The Movie Waffler New Release Review (Blu-Ray) - SPIDARLINGS | The Movie Waffler

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New Release Review (Blu-Ray) - SPIDARLINGS

SPIDARLINGS review
A pet spider leads to trouble for a pair of poverty stricken lovers.







Review by Sue Finn

Directed by: Salem Kapsaski

Starring: Sophia Disgrace, Rahel Kapsaski, Lee Mark Jones, Rusty Goffe, Lloyd Kaufman

SPIDARLINGS blu-ray

This is a Troma film, and depending on your individual predilections, that will either fill you with excitement or dread.

How about this - it’s a lesbian, punk, indie horror musical.

Intrigued?

Personally, apart from the hilarious and under-valued Father's Day, I don’t much care for Troma movies, finding them to be the very definition of cheap and nasty. But a lesbian horror musical? Sign me up!

Unfortunately, Spidarlings sounds much better on paper.

SPIDARLINGS

Crazy in love and in a den of slack for two, Eden (Sophia Disgrace) and Matilda (Rachel Kapsaski) discuss what to do with the upcoming day after they are awakened mid-afternoon by the knocks of their demanding landlord. Failing to agree on an activity, they instead decide to go back to sleep, and we cut to the gentleman’s club where Matilda works part time to cue the first song.

The musical aspect kicks off with ‘Juicy Girls’, the name of the club and a catchy ditty performed in a rather lacklustre way by the resident drag queen, while supporting cast members gyrate somnambulistically around her.

After a day trip to Essex beach the ladies come home to find their landlord awaiting them. He explains, in song, how he helped them when they were destitute and they have not honoured their financial promises to him. It's clear they have no intention of doing so but they fob him off with more promises and send him on his way.

After inheriting some money from a recently murdered dancer at the club, Matilda and Eden decide to impulsively purchase a tarantula called Rainer, take him home, and promptly lose him in the house.

A mysterious letter arrives from Paris, which is just scribbles as far as I can tell, though that’s not saying much as it’s shot almost entirely in heavy shadow.

That night after Matilda heads off to work, Eden is sexually assaulted in her sleep by the pet tarantula.

Things get even more episodic and strange after that until a body horror climax and an almost-sweet coda.

SPIDARLINGS

As written and directed by Salem Kapsaski, this is a tonal and structural mess with wonderfully good intentions. It has a solid aesthetic that works well on-screen with the fashions and colourful, visually stimulating sets a definite positive to be enjoyed.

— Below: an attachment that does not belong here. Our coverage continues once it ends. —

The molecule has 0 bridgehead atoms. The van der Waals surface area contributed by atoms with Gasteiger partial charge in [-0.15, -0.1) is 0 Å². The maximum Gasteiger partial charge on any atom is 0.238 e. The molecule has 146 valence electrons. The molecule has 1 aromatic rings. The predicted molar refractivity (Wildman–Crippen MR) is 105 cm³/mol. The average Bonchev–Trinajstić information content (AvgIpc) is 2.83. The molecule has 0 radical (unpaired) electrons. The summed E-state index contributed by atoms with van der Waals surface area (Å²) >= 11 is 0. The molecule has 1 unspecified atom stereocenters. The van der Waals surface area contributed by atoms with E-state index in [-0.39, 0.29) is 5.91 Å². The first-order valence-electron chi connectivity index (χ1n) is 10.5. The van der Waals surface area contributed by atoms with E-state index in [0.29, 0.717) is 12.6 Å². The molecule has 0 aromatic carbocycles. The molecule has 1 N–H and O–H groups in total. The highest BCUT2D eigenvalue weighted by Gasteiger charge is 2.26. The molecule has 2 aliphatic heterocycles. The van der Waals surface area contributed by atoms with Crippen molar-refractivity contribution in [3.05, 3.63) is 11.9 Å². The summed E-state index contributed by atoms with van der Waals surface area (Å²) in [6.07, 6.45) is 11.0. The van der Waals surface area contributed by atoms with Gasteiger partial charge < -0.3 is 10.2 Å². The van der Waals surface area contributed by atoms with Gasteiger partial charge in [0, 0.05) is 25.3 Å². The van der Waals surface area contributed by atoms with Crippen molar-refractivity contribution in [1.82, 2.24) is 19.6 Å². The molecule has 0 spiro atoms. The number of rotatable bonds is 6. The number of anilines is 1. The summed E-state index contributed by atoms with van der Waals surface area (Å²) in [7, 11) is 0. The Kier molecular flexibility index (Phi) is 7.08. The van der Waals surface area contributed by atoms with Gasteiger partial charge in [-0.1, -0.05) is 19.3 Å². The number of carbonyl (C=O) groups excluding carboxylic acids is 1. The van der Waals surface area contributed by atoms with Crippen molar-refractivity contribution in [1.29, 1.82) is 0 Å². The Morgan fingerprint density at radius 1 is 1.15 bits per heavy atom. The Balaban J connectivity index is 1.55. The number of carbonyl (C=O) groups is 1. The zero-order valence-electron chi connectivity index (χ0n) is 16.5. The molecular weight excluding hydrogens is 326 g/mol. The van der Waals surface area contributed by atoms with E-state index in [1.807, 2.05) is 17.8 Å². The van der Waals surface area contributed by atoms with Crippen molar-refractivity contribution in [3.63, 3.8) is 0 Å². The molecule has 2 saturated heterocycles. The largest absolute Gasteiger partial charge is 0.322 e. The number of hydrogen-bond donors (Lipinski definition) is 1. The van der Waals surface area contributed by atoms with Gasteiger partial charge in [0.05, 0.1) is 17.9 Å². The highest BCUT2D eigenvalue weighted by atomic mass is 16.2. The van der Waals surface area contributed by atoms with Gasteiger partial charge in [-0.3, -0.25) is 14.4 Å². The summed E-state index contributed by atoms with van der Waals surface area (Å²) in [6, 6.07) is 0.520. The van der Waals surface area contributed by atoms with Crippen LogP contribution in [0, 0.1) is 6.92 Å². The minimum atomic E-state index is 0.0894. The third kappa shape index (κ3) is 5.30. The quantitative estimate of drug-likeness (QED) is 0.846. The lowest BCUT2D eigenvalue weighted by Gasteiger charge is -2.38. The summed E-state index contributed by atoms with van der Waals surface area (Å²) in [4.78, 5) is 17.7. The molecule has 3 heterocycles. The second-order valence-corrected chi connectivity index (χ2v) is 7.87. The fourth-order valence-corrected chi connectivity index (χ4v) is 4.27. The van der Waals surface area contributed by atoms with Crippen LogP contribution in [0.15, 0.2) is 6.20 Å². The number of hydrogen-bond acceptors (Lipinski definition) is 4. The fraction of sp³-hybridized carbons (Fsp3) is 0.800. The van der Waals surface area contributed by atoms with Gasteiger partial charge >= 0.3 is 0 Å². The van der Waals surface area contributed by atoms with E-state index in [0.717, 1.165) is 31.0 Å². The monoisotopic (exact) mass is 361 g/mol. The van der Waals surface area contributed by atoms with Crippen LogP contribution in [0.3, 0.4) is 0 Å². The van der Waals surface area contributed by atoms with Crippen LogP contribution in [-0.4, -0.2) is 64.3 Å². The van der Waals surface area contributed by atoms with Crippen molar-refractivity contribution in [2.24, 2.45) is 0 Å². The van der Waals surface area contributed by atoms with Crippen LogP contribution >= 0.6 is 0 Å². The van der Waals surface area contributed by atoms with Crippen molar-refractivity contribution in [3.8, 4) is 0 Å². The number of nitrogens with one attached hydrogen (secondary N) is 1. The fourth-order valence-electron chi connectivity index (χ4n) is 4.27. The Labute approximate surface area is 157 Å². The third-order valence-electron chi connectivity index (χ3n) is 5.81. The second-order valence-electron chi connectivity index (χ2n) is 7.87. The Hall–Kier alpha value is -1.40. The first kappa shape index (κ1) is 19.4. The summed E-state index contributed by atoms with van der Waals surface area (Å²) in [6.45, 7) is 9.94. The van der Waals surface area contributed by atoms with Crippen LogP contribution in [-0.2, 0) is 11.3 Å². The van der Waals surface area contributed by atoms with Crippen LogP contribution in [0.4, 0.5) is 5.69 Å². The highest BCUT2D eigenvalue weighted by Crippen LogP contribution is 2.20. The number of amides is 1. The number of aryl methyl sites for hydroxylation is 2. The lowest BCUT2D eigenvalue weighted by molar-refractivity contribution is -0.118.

The songs themselves (composed by Jeff Kristian) are actually all wonderful, delightful little ear-worms that manage to cover most musical genres and excel in all of them. My favourite song is a comment on consumerism about expandable mops - funny and fun, they are the best parts of this movie.

The cinematography is scratchy and over-exposed but it feels less like a stylistic choice and more like an economic one. Worse, the sound quality is on the muffled side with much of the dialogue hard to hear in some scenes. Other times the volume seems to jump from loud to quiet within the same scene; the over-dubbing just adding to the jumbled script.

Both lead performances are fairly insipid and uninspired, with Disgrace as the more flamboyant Eden faring best of the two. The rest of the cast fail to make much impact.

Though they have chemistry, we never see any passion between them besides the surprisingly well-animated rape scene, during which time Eden is impregnated by Rainer the spider while dreaming she is being ravished by her girlfriend.

Supposedly an indictment of the British welfare system, it’s hard to feel sorry for Eden and Matilda, whom we see buying champagne and living in a house full of music but haven’t paid rent for two years. The only person I feel for is the landlord who gave them a home when they were living on the streets and they’ve not paid a penny to since.

Spidarlings has a few too many side characters that only serve to slow the plot. There’s a local serial killer and his occasional murders; the many random men who pursue Matilda (scenes of her being hit on as she sits at a table in the gentleman’s club grow repetitive real fast); a drag queen having her heart broken; Mr Banner the spider seller; and long scenes of bra-clad dancing women that are neither titillating nor interesting.

SPIDARLINGS

The screenplay meanders and the dialogue feels as if Kapsaski had no script and just shot whatever the actors decided to say; a technique that may work for seasoned professionals who use their strong character development as a basis to improvise the script, but does not work with amateurs who need structure and plot points (if there are any) to create a coherent story.

At two hours long this is a slog to sit through; constantly checking how much longer it had left to run made me painfully aware of how slowly time can pass when you’re watching a poorly constructed movie.

The music rocks, but the rest is just padding.

Spidarlings is on blu-ray July 10th from Troma.



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